Mr. Douglas appealed his conviction and sentence, although his attorney later filed a motion to withdraw, asserting that the appeal was frivolous pursuant to Anders v. California, 386 U.S. 738, 744 (1967). United States v. Douglas, 182 Fed.Appx. 558, 558-59 (7th Cir. May 30, 2006). The Seventh Circuit held that Mr. Douglas' guilty plea was voluntary and therefore the appeal waiver was valid and therefore any potential arguments were frivolous under the appeal waiver. Id. at 559.

         In 2015, the Supreme Court held that the so-called residual clause of the ACCA (Armed Career Criminal Act) was unconstitutionally vague. Johnson v. United States, 135 S.Ct. 2551, 2563 (2015). The ACCA defines “violent felony” as “any crime punishable by imprisonment for a term exceeding one year” that 1) “has as an element the use, attempted use or threatened use of physical force against the person of another;” 2) “is burglary, arson, or extortion, [or] involves the use of explosives;” or 3) “otherwise involves conduct that presents a serious potential risk of physical injury to another.” 18 U.S.C. § 924(e)(2)(B). These three “clauses” are respectively known as 1) the elements clause, 2) the enumerated clause, and 3) the residual clause. In Johnson, the Supreme Court ruled that the residual clause was unconstitutionally vague. In Mathis v. United States, 136 S.Ct. 2243 (2016), the Supreme Court discussed the appropriate analysis to use when comparing past convictions to a generic offense listed under the enumerated clause of the ACCA. The career offender enhancement (§ 4B1.1) in the U.S.S.G. contains language similar to the ACCA.

         On June 22, 2016, Mr. Douglas filed a motion to vacate, set aside, or correct his conviction and sentence pursuant to 28 U.S.C. § 2255, alleging that, post-Johnson, he is no longer a career offender because his prior convictions no longer qualify as “crimes of violence.” Dkt. 1.

         III. Discussion

         Mr. Douglas seeks relief pursuant to § 2255 arguing that his prior Indiana resisting arrest conviction is not a predicate offense in view of the Supreme Court decision under Johnson. Dkt. 15 at 2; Dkt. No. 16 at 4. Mr. Douglas does not dispute that his conviction for child molestation remains a “crime of violence.” The United States argues that Mr. Douglas is bound to his § 2255 waiver in his plea agreement. Dkt. 20 at 3-5. Additionally, the United States argues that Mr. Douglas' claim is foreclosed by the Supreme Court's holding in Beckles v. United States, 137 S.Ct. 886 (2017). Id. at 6-7. In reply, Mr. Douglas argues that his plea agreement should be vacated as a result of a “mutual mistake” between the parties, but actually requests that the Court exercise its “equitable remedial power” to consider the impact of Johnson to his sentence. Dkt. 25 at 2-7. Mr. Douglas also argues that Beckles is not applicable to his claim. Id. at 8-13.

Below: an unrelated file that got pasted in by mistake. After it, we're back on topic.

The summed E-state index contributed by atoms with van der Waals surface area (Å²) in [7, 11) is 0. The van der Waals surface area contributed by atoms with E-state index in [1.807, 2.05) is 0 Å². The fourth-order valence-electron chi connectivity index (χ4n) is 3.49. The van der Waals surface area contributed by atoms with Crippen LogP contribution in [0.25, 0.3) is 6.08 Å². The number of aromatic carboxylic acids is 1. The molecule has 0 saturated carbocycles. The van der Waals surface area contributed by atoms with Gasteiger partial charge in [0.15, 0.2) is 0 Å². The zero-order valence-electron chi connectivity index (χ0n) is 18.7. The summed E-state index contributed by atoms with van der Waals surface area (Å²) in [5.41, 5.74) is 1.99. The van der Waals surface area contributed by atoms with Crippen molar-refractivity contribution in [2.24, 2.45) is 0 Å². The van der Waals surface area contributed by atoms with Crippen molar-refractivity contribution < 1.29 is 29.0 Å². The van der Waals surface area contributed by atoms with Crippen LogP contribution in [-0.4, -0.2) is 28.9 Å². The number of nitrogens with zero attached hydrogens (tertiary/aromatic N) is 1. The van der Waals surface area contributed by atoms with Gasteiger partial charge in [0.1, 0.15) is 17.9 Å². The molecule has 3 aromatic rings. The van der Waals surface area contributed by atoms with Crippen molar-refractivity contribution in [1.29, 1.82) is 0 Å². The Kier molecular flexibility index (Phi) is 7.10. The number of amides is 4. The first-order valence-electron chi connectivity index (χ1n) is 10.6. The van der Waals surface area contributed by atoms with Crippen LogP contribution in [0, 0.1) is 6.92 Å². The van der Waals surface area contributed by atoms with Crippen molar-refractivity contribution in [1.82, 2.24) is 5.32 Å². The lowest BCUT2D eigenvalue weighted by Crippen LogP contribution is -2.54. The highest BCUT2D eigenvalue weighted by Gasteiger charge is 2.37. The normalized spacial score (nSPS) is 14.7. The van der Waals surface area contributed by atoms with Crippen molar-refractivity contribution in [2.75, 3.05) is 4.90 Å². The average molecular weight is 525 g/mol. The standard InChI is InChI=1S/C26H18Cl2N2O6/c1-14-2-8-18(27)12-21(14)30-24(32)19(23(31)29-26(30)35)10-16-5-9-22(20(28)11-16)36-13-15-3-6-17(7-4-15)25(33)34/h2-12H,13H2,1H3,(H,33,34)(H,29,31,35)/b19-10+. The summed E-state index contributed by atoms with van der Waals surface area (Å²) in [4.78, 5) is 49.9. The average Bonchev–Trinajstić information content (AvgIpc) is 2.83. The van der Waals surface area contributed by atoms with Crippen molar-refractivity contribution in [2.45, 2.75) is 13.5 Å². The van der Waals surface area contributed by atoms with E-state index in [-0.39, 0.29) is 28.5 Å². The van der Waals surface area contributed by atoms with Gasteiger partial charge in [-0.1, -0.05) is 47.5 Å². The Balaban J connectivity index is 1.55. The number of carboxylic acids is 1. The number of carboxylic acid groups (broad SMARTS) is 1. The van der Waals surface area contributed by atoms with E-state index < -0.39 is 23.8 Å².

In order for a plea to be valid, it must be made voluntarily, knowingly, and intelligently. United States v. Hays, 397 F.3d 564, 567 (7th Cir. 2005) (citing United States v. Gilliam, 255 F.3d 428, 432-33 (7th Cir. 2001)). “A defendant may validly waive both his right to a direct appeal and his right to collateral review under § 2255 as part of his plea agreement.” Keller v. United States, 657 F.3d 675, 681 (7th Cir. 2011); see also Solano v. United States, 812 F.3d 573, 577 (7th Cir. 2016). Such waivers are upheld and enforced with limited exceptions in cases in which (1) “the plea agreement was involuntary, ” (2) “the district court relied on a constitutionally impermissible factor (such as race), ” (3) “the sentence exceeded the statutory maximum, ” or (4) the defendant claims ineffective assistance of counsel in relation to the negotiation of the plea agreement. Id. (internal quotations omitted); Gaylord v. United States, 829 F.3d 500, 505 (7th Cir. 2016). The Seventh Circuit has specifically stated that both statutory and constitutional rights can be waived in a plea agreement. Jones v. United States, 167 F.3d 1142, 1144 (7th Cir. 1999); United States v. Woolley, 123 F.3d 627, 631-32 (7th Cir. 1997); United States v. Feichtinger,105 F.3d 1188, 1190 (7th Cir. 1997); see also United States v. Woods, 581 F.3d 531, 534 (7th Cir. 2009); United Statesv. Emerson, 349 F.3d 986, 988 (7th Cir. 2003); United States v. Worthen, 842 F.3d 552, 554-55 ...